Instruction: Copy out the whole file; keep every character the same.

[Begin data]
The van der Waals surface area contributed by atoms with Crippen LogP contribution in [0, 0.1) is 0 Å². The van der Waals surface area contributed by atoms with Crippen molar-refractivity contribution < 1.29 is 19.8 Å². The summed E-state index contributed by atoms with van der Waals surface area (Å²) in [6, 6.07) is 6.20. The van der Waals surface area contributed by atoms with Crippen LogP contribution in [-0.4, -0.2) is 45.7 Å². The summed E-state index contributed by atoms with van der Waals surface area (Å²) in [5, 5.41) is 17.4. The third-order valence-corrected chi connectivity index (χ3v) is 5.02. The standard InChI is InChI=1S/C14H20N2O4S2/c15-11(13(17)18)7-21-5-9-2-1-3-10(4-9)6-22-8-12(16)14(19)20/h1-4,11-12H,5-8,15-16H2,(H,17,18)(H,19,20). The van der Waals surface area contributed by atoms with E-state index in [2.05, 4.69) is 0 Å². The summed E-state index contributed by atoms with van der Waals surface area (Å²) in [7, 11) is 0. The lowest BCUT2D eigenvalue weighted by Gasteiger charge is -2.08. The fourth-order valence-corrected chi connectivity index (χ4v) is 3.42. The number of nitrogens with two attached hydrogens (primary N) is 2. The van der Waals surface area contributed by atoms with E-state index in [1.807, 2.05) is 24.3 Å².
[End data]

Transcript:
The van der Waals surface area contributed by atoms with Crippen LogP contribution in [0, 0.1) is 0 Å². The van der Waals surface area contributed by atoms with Crippen molar-refractivity contribution < 1.29 is 19.8 Å². The summed E-state index contributed by atoms with van der Waals surface area (Å²) in [6, 6.07) is 6.20. The van der Waals surface area contributed by atoms with Crippen LogP contribution in [-0.4, -0.2) is 45.7 Å². The summed E-state index contributed by atoms with van der Waals surface area (Å²) in [5, 5.41) is 17.4. The third-order valence-corrected chi connectivity index (χ3v) is 5.02. The standard InChI is InChI=1S/C14H20N2O4S2/c15-11(13(17)18)7-21-5-9-2-1-3-10(4-9)6-22-8-12(16)14(19)20/h1-4,11-12H,5-8,15-16H2,(H,17,18)(H,19,20). The van der Waals surface area contributed by atoms with E-state index in [2.05, 4.69) is 0 Å². The summed E-state index contributed by atoms with van der Waals surface area (Å²) in [7, 11) is 0. The lowest BCUT2D eigenvalue weighted by Gasteiger charge is -2.08. The fourth-order valence-corrected chi connectivity index (χ4v) is 3.42. The number of nitrogens with two attached hydrogens (primary N) is 2. The van der Waals surface area contributed by atoms with E-state index in [1.807, 2.05) is 24.3 Å².